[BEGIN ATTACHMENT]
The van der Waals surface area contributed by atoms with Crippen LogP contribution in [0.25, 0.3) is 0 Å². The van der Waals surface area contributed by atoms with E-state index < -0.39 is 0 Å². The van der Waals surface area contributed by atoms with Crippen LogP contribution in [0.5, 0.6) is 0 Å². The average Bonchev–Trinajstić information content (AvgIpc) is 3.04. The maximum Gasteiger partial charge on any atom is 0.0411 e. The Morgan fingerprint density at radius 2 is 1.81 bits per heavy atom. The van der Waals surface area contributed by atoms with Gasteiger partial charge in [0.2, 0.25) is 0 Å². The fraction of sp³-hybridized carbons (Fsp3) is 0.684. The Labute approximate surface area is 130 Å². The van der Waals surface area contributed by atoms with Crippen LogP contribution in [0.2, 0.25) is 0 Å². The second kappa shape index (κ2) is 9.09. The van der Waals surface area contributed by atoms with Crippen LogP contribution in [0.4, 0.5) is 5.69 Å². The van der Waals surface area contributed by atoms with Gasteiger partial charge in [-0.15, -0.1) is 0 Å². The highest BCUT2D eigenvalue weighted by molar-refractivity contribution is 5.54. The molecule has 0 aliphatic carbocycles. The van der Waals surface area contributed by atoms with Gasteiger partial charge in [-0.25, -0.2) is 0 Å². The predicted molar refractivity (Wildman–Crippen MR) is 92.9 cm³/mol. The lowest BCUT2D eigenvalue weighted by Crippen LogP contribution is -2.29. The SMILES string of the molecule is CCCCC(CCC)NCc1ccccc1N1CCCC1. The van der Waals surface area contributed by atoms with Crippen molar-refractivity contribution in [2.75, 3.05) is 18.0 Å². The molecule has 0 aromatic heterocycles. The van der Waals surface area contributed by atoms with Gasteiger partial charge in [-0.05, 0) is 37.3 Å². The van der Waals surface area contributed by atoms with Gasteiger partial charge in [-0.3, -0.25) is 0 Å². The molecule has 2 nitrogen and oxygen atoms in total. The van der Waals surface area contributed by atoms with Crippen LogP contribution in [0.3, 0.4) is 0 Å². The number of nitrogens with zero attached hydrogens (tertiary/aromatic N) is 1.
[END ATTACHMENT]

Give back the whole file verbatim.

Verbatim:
The van der Waals surface area contributed by atoms with Crippen LogP contribution in [0.25, 0.3) is 0 Å². The van der Waals surface area contributed by atoms with E-state index < -0.39 is 0 Å². The van der Waals surface area contributed by atoms with Crippen LogP contribution in [0.5, 0.6) is 0 Å². The average Bonchev–Trinajstić information content (AvgIpc) is 3.04. The maximum Gasteiger partial charge on any atom is 0.0411 e. The Morgan fingerprint density at radius 2 is 1.81 bits per heavy atom. The van der Waals surface area contributed by atoms with Gasteiger partial charge in [0.2, 0.25) is 0 Å². The fraction of sp³-hybridized carbons (Fsp3) is 0.684. The Labute approximate surface area is 130 Å². The van der Waals surface area contributed by atoms with Crippen LogP contribution in [0.2, 0.25) is 0 Å². The second kappa shape index (κ2) is 9.09. The van der Waals surface area contributed by atoms with Crippen LogP contribution in [0.4, 0.5) is 5.69 Å². The van der Waals surface area contributed by atoms with Gasteiger partial charge in [-0.15, -0.1) is 0 Å². The highest BCUT2D eigenvalue weighted by molar-refractivity contribution is 5.54. The molecule has 0 aliphatic carbocycles. The van der Waals surface area contributed by atoms with Gasteiger partial charge in [-0.25, -0.2) is 0 Å². The predicted molar refractivity (Wildman–Crippen MR) is 92.9 cm³/mol. The lowest BCUT2D eigenvalue weighted by Crippen LogP contribution is -2.29. The SMILES string of the molecule is CCCCC(CCC)NCc1ccccc1N1CCCC1. The van der Waals surface area contributed by atoms with Crippen molar-refractivity contribution in [2.75, 3.05) is 18.0 Å². The molecule has 0 aromatic heterocycles. The van der Waals surface area contributed by atoms with Gasteiger partial charge in [-0.05, 0) is 37.3 Å². The van der Waals surface area contributed by atoms with Gasteiger partial charge in [-0.3, -0.25) is 0 Å². The molecule has 2 nitrogen and oxygen atoms in total. The van der Waals surface area contributed by atoms with Crippen LogP contribution in [0.3, 0.4) is 0 Å². The number of nitrogens with zero attached hydrogens (tertiary/aromatic N) is 1.